Because they are low maintenance, the main thing to focus on with hens and chicks plants is not to overwater them. Water thoroughly, but do it less often (when the soil appears dried out). If the leaves are soft or wilting, the main culprit is overwatering. Let a stream of water run to the plant rather than dumping it over the top. According to The Spruce, if the soil is drenched or has inadequate drainage, it can be a bed for a fungal activity or root rot. Additionally, while many plants may require fertilizer, hens and chicks do not. Able to thrive on mountainsides, rooftops, or crevices, they can survive in lesser terrain environments.

What about pests? Again, too much moisture is the enemy. Hens and chicks grown indoors, especially in greenhouses or other high moisture environments, often face severe conflicts with irritants like meal bugs and aphids. Try using an insecticide like neem oil or wipe out the invasion with rubbing alcohol by using a soaked cotton ball or swab, The Spruce recommends. But how long do hens and chicks last? According to Gardening Know How, when the succulents mature, a flower is produced but later detaches. Mother hen may also die off after a few years of life (approximately four to six) and should be removed. If the pot appears overcrowded, transfer the chicks to a new pot or location (every two years).

Varieties of hens and chicks

With thousands of colorful types to choose from, hens and chicks is dauntless enough to be grown most anywhere throughout the United States. Some are standard; others are new hybrids. Try browsing your local nursery or online store to find a particular one. Here are a few types to consider:

  • Boissieri — This is a classic succulent that features red-tipped leaves with reddish-purple flowers and resides nicely in concrete planters at your doorstep, per Backyard Gardener. It might also be a lovely addition to window boxes.
  • Sunset — This succulent is an extraordinary variety with emerald-green leaves and distinguished red tips with brilliantly green rosettes. Its foliage changes to an orangish-red with the crisp fall air.
  • Oddity — This unique houseleek has curved, tubular green leaves with purple tips. It won the 1978 Bronze Rosette Award for the best new variety.
  • Cobweb — A visibly interesting type because of the white threads that cover its center like a spider web, this plant appears green overall and is loved by growers for its distinctive texture.
  • Gold Nugget — A Chick Charms brand of Sempervivum, this is a hardy, one-of-a-kind succulent that showcases a gold-tone with intense red and pink tips. This succulent was a Gold Medal winner as Best New Perennial for 2019 at the IPM Plant Show in Essen, Germany, AIPH writes.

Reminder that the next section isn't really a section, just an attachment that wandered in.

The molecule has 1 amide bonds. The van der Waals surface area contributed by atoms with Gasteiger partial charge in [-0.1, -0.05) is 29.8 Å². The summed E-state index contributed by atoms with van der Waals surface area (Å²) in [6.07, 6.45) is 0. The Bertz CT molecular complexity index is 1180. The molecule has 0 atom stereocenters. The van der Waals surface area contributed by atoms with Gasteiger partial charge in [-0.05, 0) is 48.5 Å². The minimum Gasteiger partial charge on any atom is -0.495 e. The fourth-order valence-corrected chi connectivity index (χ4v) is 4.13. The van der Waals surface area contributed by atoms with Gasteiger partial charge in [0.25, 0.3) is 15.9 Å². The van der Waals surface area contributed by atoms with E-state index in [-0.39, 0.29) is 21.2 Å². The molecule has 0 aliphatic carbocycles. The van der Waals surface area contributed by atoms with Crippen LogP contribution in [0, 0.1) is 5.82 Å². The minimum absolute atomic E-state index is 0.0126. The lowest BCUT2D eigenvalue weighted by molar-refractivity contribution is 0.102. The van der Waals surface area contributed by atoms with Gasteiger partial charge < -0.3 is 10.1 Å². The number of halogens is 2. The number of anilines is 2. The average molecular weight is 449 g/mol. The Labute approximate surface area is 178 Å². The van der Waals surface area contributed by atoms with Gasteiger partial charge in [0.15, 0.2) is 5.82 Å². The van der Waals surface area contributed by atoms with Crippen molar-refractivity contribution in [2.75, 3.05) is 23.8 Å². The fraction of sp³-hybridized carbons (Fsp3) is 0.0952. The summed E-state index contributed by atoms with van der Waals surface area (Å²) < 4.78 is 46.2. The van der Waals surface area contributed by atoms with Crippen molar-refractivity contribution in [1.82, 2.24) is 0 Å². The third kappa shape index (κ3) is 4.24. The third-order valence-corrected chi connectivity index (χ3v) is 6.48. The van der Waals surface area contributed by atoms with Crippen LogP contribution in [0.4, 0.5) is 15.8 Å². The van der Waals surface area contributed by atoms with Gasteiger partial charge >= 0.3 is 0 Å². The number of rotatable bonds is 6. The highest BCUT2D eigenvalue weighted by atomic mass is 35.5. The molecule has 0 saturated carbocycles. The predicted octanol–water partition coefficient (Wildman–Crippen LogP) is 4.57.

Is hens and chicks toxic?

Although they look appetizing, hens and chicks can have a rather sour taste. If consumed, the toxicity level of the succulents is low for adults and children, but the leaves contain alkaloids, which are considered poisonous for short periods. The main concern is potential skin irritation from the sap present in the leaves, per Plant Addicts. This can cause temporary itching and burning, such as dermatitis. Although it's not fatal, it's not quite a delicacy either. Some people might include the thick leaves and young shoots into their diet, but it hasn't become a common delicacy.

This goes for animals and pets as well. According to the ASPCA (American Society for the Prevention of Cruelty to Animals), Sempervivum hens and chicks are not toxic to dogs, cats, or horses. Nevertheless, animals and pets should be safe with hens and chicks in your garden; however, you should still be careful, so they don't ingest large amounts of it.

How to repot hens and chicks

It may be time to repot your sempervivum when the roots and rosettes have outgrown their original space or if the mother is possibly starting to fade, but you can also do it in spring and summer during its growing season. Choose a container that is one size bigger and 1 or 2 inches wider than its original. It should be a well-draining, shallow container with some room to mature. According to The Spruce, a hypertufa pot or a stone container would be best. Clay or terracotta is not recommended, as these pot types could crack during the winter freezes. However, there is no need to move the plants inside for winter; they like the dry and cold hibernation period.

Furthermore, it's best to group your hens and chicks as one unit or with an array of other succulents. According to Youngs Garden Shop, you can revive your repotted colony with fresh compost, gravel, potting soil, sandy soil, or vermiculite. Whichever base you choose, they will be fine as they possess great survival skills compared to other plants. From there, water it sparingly.